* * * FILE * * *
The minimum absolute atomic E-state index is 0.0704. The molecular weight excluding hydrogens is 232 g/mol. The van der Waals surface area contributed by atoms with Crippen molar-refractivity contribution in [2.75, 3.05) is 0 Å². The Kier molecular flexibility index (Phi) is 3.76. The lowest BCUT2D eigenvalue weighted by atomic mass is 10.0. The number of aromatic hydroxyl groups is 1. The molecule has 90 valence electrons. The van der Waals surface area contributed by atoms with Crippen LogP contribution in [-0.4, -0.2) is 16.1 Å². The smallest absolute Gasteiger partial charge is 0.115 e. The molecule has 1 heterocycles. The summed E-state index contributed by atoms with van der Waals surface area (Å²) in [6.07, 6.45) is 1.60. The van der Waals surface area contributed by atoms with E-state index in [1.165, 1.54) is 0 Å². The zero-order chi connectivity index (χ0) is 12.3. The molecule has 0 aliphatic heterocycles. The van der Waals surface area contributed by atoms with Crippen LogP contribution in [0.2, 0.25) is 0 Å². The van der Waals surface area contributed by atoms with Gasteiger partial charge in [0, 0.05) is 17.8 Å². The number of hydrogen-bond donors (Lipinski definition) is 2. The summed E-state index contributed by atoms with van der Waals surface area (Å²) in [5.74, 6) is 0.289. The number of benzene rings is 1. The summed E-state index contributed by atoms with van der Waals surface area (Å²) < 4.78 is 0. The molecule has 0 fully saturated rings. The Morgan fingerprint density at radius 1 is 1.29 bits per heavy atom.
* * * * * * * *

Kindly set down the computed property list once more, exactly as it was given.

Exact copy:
The minimum absolute atomic E-state index is 0.0704. The molecular weight excluding hydrogens is 232 g/mol. The van der Waals surface area contributed by atoms with Crippen molar-refractivity contribution in [2.75, 3.05) is 0 Å². The Kier molecular flexibility index (Phi) is 3.76. The lowest BCUT2D eigenvalue weighted by atomic mass is 10.0. The number of aromatic hydroxyl groups is 1. The molecule has 90 valence electrons. The van der Waals surface area contributed by atoms with Crippen LogP contribution in [-0.4, -0.2) is 16.1 Å². The smallest absolute Gasteiger partial charge is 0.115 e. The molecule has 1 heterocycles. The summed E-state index contributed by atoms with van der Waals surface area (Å²) in [6.07, 6.45) is 1.60. The van der Waals surface area contributed by atoms with E-state index in [1.165, 1.54) is 0 Å². The zero-order chi connectivity index (χ0) is 12.3. The molecule has 0 aliphatic heterocycles. The van der Waals surface area contributed by atoms with Crippen LogP contribution in [0.2, 0.25) is 0 Å². The van der Waals surface area contributed by atoms with Gasteiger partial charge in [0, 0.05) is 17.8 Å². The number of hydrogen-bond donors (Lipinski definition) is 2. The summed E-state index contributed by atoms with van der Waals surface area (Å²) in [5.74, 6) is 0.289. The number of benzene rings is 1. The summed E-state index contributed by atoms with van der Waals surface area (Å²) < 4.78 is 0. The molecule has 0 fully saturated rings. The Morgan fingerprint density at radius 1 is 1.29 bits per heavy atom.